List all of your monthly income, including base salary, tips and commissions or bonuses that are regular, predictable amounts. Be sure to include only the amount you will receive during the month; do not include payments in arrears such as insurance reimbursements and tax refunds. Any irregular or unpredictable amounts should be listed as “Other Income” on your worksheet (see below).

Allowance – If you receive regular financial support from a parent or spouse.

Allowance: If you receive regular financial support from a parent or spouse, indicate the amount in this category.

Tips and Commissions: Record tips and commissions paid to you each month.

Bonuses: List any bonuses that are not included in your regular paychecks, such as tax refunds. This includes anything that is considered extra money by your company (for example, when they give an employee an additional paycheck at the end of their fiscal year).

Side Jobs: This category is for any income earned from side jobs, including babysitting and yard work or whatever else you do on the side for extra cash.

Alimony/Child Support: Enter the amount of alimony or child support if relevant here

Side jobs – Part-time income (including freelance work, babysitting, selling and tutoring).

Your side jobs are an important part of your budget. They provide you with extra income, which can be used for more than just paying bills. For example, side job money can help you reach your financial goals faster or make purchases that might not otherwise be possible.

In addition to providing additional income, tracking your side jobs will allow you to see how much money you’re making and when you earn it on a regular basis. This will give you a better idea of how much money is coming in during the year and how many expenses related to each side job (such as gas or equipment) should be included in the budget’s monthly income section.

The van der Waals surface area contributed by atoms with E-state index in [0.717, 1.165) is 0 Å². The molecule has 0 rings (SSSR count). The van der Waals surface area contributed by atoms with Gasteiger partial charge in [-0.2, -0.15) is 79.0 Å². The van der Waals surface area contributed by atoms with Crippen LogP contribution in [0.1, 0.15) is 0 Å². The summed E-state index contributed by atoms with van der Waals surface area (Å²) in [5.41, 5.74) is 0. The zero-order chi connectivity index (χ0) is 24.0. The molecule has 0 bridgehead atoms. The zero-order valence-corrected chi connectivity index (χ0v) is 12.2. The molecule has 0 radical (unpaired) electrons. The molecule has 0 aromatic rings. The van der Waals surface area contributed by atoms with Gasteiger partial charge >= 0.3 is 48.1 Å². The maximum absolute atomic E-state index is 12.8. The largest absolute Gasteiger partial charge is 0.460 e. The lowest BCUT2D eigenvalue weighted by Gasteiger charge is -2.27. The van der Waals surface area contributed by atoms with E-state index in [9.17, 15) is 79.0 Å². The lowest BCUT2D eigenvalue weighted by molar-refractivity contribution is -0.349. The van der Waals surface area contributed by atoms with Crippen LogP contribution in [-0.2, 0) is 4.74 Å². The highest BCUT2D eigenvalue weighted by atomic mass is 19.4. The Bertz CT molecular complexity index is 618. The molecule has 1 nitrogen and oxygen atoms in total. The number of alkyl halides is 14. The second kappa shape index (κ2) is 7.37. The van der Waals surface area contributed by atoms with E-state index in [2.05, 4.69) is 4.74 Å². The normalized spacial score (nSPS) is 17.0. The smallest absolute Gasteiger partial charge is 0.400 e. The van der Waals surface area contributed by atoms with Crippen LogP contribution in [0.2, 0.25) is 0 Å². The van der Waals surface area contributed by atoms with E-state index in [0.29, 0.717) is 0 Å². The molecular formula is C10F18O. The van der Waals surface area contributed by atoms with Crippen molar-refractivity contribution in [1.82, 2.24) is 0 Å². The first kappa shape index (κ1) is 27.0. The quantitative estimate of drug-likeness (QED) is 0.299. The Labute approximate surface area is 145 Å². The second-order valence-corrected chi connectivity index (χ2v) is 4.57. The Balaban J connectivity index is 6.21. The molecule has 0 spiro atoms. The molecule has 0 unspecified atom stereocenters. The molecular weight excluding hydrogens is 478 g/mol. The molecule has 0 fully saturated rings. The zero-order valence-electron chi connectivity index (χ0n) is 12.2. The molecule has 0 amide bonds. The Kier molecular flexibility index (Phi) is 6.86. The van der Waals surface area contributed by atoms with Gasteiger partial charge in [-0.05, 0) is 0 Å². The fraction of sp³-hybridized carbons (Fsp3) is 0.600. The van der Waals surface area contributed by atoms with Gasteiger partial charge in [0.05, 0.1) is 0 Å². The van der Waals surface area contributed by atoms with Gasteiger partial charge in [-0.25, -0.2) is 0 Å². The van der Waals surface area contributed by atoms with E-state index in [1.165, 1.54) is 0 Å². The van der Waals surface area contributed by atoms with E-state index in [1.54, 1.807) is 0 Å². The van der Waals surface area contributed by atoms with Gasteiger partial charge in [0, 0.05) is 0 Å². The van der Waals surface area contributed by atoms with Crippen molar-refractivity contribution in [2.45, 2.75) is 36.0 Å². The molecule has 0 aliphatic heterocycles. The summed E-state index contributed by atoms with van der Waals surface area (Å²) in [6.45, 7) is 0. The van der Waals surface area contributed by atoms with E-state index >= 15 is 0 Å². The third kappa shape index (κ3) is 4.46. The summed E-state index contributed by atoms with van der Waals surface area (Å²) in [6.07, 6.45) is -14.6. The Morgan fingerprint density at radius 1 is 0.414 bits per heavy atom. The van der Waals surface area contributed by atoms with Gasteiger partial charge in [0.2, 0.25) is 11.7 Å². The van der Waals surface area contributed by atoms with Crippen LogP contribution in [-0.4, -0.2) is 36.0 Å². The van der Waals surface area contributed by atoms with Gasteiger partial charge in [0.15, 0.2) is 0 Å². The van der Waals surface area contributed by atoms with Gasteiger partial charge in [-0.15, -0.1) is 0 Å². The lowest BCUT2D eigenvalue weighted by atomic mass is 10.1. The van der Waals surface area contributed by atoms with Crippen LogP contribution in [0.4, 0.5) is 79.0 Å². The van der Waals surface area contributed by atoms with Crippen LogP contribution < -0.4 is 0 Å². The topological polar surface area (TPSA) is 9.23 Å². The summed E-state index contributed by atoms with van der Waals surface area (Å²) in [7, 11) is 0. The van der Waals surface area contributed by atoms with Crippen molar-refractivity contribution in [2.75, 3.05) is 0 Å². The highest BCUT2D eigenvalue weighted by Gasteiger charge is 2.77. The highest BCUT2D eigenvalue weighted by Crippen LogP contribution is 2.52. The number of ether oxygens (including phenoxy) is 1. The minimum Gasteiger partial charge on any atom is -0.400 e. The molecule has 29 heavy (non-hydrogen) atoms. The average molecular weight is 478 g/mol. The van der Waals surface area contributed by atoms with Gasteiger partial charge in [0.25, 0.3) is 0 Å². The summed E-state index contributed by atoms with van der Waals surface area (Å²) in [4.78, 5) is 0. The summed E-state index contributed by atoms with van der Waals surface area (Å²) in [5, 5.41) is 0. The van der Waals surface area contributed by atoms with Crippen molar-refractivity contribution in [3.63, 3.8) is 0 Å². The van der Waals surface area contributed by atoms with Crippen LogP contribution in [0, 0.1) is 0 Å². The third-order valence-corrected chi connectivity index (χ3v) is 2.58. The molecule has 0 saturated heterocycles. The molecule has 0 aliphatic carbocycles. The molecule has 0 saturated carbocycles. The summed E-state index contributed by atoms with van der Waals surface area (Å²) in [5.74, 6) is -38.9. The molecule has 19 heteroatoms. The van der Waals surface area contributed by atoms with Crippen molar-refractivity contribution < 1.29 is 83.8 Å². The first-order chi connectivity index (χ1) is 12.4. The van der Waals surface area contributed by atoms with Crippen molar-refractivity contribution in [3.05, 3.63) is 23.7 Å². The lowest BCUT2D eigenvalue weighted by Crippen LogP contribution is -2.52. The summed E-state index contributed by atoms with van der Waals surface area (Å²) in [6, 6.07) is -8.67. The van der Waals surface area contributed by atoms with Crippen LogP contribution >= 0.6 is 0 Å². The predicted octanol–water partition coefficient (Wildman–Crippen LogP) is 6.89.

When entering information about a new side job into the spreadsheet:

  • Enter the amount of money earned from each source into its own cell under “Side Job Income.” This can include babysitting wages, tutoring fees and freelance work payouts—any type of non-salary income that needs special attention while creating your personal budget worksheet.
  • If there’s no set time frame for when payments come through (such as monthly rent payments), set up separate rows within this section for each month’s earnings so they’re easier to track over time.* If there are multiple sources of earnings per month (such as two tutoring sessions), list them all separately with their respective amounts listed underneath each source name.* If some months have no payouts from any source (for example: July won’t have any student loan repayment due until August), put “#N/A” in those cells instead of leaving them blank so they’ll show up correctly when using formulas later on down below where we’ll calculate next month’s total net worth figure by subtracting previous months’ total debts).

Investments – Stocks, bonds and dividends.

Investments are a popular way of earning money on your savings. You can invest in stocks, bonds and other financial instruments. Investments can be a great way to earn more interest on your money, but there is also a risk that you could lose all of your investment if the value of the asset goes down.

Investing has become easier with the rise of online brokers such as E*TRADE and Ameritrade who will manage your investments for you or allow you to do it yourself online. Many people choose to manage their own investments because they want control over which stocks or funds they invest in and when they sell them off again – however this requires some research into these assets first so make sure you know what each one does before purchasing anything!

Other income – Alimony or child support payments or any other regular monthly income.

  • Other income – Alimony or child support payments or any other regular monthly income.
  • Gifts and inheritances – Any money you receive as a gift, inheritance, or bonus payment.
  • Other income streams – Income from book royalties or social security, for example.

What Are Your Monthly Expenses?